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Hospitals prescribe engagement for better patient-doctor relationship
Treating patients more like customers. It's a simple concept that hospitals find more practical, thanks to the availability of patient engagement tools and techniques borrowed from the domain of the retail industry. The challenge is for health IT professionals to take the doctor's bedside manner to a whole new level with technologies that encourage patients to have a more active role in their own healthcare, feel empowered to make health-related decisions in cooperation with healthcare providers and, as a result, develop a long-lasting, trusting patient-doctor relationship -- much like a retail customer develops loyalty for a particular product, brand or company.
The cover story of March's Pulse examines modified versions of technologies and tactics typically employed by retailers and now producing beneficial results in the healthcare industry because they focus on patient needs. Some of these practices include engagement tools that let patients access health information from their hospital room and allow caregivers to remotely monitor patients at home after they've been discharged from the hospital. In another feature, we look at future patient engagement capabilities in healthcare systems, such as a single interface for all points of care, mobile-first communication, full use of artificial intelligence, access to real-time interactive coaching and clinicians' notes, and telehealth for post-acute and behavioral care. Also in this issue, we explore the role engagement technologies like customer relationship management and the internet of things can play in improving the patient-doctor relationship and the overall quality of healthcare.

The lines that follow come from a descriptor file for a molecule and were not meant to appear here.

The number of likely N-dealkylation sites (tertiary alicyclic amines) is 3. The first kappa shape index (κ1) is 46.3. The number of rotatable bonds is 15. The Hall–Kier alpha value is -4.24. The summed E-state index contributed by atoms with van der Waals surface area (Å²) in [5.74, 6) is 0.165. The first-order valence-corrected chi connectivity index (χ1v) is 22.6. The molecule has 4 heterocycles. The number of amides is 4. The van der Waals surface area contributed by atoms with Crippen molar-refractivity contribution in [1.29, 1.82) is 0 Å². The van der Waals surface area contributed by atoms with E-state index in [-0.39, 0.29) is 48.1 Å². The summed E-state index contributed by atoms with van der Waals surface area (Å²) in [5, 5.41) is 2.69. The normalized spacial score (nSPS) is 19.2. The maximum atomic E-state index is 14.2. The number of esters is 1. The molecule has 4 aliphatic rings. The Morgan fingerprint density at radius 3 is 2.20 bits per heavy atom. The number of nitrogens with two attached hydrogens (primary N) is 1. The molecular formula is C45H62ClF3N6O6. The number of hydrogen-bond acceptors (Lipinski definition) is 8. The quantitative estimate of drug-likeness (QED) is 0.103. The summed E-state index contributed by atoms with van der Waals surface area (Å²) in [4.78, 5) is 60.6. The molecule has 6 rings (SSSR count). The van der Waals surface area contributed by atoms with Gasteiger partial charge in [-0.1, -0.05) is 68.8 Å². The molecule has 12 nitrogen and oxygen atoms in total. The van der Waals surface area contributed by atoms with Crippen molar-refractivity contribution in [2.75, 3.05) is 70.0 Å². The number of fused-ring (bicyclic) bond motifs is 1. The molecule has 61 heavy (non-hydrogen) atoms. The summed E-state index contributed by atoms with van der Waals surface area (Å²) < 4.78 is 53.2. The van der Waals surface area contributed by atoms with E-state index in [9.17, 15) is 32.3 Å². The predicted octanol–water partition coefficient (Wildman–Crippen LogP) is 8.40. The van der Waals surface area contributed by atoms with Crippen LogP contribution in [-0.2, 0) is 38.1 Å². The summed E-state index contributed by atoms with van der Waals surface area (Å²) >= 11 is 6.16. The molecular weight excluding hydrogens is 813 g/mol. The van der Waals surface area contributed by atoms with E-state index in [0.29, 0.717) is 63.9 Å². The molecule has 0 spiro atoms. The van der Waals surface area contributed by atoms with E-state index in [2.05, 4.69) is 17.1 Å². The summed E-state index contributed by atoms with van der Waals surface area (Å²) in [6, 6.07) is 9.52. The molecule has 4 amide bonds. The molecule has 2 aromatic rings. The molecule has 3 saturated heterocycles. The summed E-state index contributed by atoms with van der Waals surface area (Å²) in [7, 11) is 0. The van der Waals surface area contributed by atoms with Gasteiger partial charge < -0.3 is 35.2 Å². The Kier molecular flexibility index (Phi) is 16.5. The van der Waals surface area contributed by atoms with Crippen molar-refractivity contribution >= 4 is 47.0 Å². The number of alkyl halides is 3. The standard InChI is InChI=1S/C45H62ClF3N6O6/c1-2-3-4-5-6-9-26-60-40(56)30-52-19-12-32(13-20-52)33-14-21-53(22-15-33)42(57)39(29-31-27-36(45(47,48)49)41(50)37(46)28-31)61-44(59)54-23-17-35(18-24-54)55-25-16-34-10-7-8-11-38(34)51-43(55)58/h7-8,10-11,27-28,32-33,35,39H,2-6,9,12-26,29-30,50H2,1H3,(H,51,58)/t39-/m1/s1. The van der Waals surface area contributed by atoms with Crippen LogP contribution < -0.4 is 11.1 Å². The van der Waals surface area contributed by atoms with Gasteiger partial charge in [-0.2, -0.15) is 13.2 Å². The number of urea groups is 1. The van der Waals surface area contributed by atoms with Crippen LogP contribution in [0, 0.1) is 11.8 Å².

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Features in this issue
Patients are acting more like consumers and therefore have higher expectations of their healthcare providers. New technologies are needed to truly engage them.
With the advent of value-based care, patient engagement is becoming increasingly important to keep patients as long-term customers and get them involved in their own treatment.
Columns in this issue
Perhaps it's been overstated that healthcare trails other industries when it comes to adopting software, but patient engagement offers a worthy way for hospitals to catch up.
Patient engagement tools, such as virtual assistants and health apps, can help healthcare providers improve the physician-patient relationship and improve outcomes.